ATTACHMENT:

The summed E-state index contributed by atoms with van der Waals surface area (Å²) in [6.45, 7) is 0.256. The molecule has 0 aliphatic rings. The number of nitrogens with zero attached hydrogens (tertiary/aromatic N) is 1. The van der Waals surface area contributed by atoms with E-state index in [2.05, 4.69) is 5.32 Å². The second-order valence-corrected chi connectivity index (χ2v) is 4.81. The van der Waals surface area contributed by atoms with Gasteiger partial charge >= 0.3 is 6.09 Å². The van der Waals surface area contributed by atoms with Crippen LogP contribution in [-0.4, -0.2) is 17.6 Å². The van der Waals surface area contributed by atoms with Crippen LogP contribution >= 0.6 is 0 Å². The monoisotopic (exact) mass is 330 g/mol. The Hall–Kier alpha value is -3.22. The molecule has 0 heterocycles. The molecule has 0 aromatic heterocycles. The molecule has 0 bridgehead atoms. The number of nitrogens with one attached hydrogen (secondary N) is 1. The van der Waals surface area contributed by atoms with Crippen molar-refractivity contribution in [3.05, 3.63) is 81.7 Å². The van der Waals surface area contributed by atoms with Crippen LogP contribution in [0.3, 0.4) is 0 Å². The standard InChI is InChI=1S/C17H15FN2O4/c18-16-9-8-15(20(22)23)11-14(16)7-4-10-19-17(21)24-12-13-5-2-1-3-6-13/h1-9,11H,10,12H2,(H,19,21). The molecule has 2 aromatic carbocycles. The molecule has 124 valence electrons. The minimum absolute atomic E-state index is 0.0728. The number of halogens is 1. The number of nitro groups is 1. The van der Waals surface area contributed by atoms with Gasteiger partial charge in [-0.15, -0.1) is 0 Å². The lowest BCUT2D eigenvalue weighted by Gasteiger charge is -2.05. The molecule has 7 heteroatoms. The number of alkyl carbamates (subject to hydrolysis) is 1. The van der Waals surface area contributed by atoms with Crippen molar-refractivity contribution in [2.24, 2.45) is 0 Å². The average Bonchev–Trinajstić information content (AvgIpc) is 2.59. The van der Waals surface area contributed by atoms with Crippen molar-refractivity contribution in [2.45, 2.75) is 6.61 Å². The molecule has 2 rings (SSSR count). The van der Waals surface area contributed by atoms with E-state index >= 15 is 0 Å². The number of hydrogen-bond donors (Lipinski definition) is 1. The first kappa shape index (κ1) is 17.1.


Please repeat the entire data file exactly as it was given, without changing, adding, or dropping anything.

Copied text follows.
The summed E-state index contributed by atoms with van der Waals surface area (Å²) in [6.45, 7) is 0.256. The molecule has 0 aliphatic rings. The number of nitrogens with zero attached hydrogens (tertiary/aromatic N) is 1. The van der Waals surface area contributed by atoms with E-state index in [2.05, 4.69) is 5.32 Å². The second-order valence-corrected chi connectivity index (χ2v) is 4.81. The van der Waals surface area contributed by atoms with Gasteiger partial charge >= 0.3 is 6.09 Å². The van der Waals surface area contributed by atoms with Crippen LogP contribution in [-0.4, -0.2) is 17.6 Å². The van der Waals surface area contributed by atoms with Crippen LogP contribution >= 0.6 is 0 Å². The monoisotopic (exact) mass is 330 g/mol. The Hall–Kier alpha value is -3.22. The molecule has 0 heterocycles. The molecule has 0 aromatic heterocycles. The molecule has 0 bridgehead atoms. The number of nitrogens with one attached hydrogen (secondary N) is 1. The van der Waals surface area contributed by atoms with Crippen molar-refractivity contribution in [3.05, 3.63) is 81.7 Å². The van der Waals surface area contributed by atoms with Crippen LogP contribution in [0.3, 0.4) is 0 Å². The standard InChI is InChI=1S/C17H15FN2O4/c18-16-9-8-15(20(22)23)11-14(16)7-4-10-19-17(21)24-12-13-5-2-1-3-6-13/h1-9,11H,10,12H2,(H,19,21). The molecule has 2 aromatic carbocycles. The molecule has 124 valence electrons. The minimum absolute atomic E-state index is 0.0728. The number of halogens is 1. The number of nitro groups is 1. The van der Waals surface area contributed by atoms with Gasteiger partial charge in [-0.15, -0.1) is 0 Å². The lowest BCUT2D eigenvalue weighted by Gasteiger charge is -2.05. The molecule has 7 heteroatoms. The number of alkyl carbamates (subject to hydrolysis) is 1. The van der Waals surface area contributed by atoms with Crippen molar-refractivity contribution in [2.24, 2.45) is 0 Å². The average Bonchev–Trinajstić information content (AvgIpc) is 2.59. The van der Waals surface area contributed by atoms with Crippen molar-refractivity contribution in [2.45, 2.75) is 6.61 Å². The molecule has 2 rings (SSSR count). The van der Waals surface area contributed by atoms with E-state index >= 15 is 0 Å². The number of hydrogen-bond donors (Lipinski definition) is 1. The first kappa shape index (κ1) is 17.1.